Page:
Why Don’t You Get a Job?

Why don’t you get a job?  Why don’t you get a job?  Why don’t you get a job?  Notice how the meaning of that one question can change based on where you put the emphasis.

Searching for a job isn’t an easy task to begin with and it is even more difficult in this economy.    Lately, several people I know seem to be in the midst of a job search, even those who are already in a good job.  I learn a lot with each job search I go through and I am often asked for advice on this particular activity (the advice requests may be more the result of my direct connection to a most excellent career development expert, my husband!)  I thought it was time to put some of that advice down in print to make it more accessible to others.

This whole week will be dedicated to the dreaded ‘Job Search’.  Today will focus on networking.   Tuesday we’ll stick with technology and offer some tech tips that can aid in a job search.  Wednesday will be on preparing for your search. Thursday will include tips on interviewing.  We’ll finish on Friday with follow-up and the end result.

Networking

Networking is by far the most important thing you can do for yourself and your career.  Period.   What are some things you should know about networking?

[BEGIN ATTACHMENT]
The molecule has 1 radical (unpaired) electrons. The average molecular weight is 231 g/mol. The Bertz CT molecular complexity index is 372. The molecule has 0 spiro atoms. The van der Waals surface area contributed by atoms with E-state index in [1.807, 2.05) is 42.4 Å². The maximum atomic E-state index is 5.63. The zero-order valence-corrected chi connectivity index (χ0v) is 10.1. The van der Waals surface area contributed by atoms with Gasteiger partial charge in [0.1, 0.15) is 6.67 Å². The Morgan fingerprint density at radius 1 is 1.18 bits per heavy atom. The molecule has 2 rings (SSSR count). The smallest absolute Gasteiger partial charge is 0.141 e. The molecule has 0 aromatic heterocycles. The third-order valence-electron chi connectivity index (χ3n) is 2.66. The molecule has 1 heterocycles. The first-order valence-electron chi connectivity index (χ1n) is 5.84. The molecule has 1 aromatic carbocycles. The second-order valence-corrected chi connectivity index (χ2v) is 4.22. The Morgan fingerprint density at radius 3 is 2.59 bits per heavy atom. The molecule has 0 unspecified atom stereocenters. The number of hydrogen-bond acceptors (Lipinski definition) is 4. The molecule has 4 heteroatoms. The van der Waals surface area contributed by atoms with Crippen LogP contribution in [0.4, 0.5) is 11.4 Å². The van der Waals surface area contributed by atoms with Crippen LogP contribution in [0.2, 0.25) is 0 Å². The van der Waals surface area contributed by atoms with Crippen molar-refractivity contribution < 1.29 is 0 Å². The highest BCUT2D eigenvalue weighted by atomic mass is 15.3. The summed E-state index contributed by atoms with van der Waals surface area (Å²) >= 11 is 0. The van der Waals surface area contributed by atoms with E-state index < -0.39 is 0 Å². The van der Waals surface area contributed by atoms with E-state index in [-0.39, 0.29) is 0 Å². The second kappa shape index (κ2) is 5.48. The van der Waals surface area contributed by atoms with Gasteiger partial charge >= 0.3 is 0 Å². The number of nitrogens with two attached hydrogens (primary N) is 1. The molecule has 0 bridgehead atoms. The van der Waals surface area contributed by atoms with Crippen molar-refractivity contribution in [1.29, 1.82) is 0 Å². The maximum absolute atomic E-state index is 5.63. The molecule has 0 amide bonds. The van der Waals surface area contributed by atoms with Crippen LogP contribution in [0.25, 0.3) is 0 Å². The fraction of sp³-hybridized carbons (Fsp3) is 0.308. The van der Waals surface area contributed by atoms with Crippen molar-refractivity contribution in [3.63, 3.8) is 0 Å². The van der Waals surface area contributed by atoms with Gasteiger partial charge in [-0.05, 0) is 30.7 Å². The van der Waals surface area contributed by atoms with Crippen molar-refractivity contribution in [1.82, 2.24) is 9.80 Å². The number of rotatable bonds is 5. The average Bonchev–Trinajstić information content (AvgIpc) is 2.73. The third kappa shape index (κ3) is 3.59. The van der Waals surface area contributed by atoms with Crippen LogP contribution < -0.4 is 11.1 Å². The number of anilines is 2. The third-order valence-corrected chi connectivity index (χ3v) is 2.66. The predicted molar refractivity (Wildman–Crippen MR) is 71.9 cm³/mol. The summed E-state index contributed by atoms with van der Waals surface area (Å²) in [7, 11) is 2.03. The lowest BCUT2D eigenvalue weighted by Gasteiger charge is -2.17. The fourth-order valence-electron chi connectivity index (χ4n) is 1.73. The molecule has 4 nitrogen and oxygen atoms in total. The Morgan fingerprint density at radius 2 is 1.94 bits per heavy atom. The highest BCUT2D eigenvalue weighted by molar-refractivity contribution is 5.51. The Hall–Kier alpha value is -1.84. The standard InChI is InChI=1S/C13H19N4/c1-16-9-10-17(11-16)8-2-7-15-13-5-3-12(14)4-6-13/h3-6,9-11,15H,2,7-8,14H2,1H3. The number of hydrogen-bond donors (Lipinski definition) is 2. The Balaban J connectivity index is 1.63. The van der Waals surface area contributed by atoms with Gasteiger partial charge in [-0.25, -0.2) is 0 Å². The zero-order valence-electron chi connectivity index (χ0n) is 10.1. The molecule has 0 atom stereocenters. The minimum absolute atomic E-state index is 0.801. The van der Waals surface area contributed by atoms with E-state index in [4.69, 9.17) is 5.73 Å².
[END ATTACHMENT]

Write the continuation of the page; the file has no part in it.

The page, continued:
Networking is about helping others. 

What?  Don’t all job search books and websites tell you that networking is the most important things you can do for your own job search?  This is true; however, most jobs are still the result of a good network.  Networking is about being nice to others.  Networking is about getting to know people and what they need and then trying to help them fill that need.   Networking is about adding value to someone else’s life.  The more you give of yourself, the more people will want to give back to you when you need it.

Networking should be a habit…a regular and consistent habit.  

One of the biggest mistakes people make when networking is that they only network when they need a job.  First, this violates the first point that networking is about helping others.  Second, it takes time to build a solid network.  Third, networking is not something you do on a part-time basis or just now and then.  You have to network all. the. time.

Networking is about quality, not quantity.

Networking is about relationships.  Relationships take time and energry.  Social networking has made networking easier in some ways, but your network will still only be as effective as you are willing to make it.  Is it better to have 500 connections or friends on a social network, most of which you don’t know what their needs are or how you can help them, or to have a very solid network of 200 people, where you know everyone and can identify how you might be helpful to them.  If you can be helpful to them, chances are they will know how to be helpful to you as well.  It’s okay to have many people in your network, but be sure to develop those relationships.

Your network is larger than you think.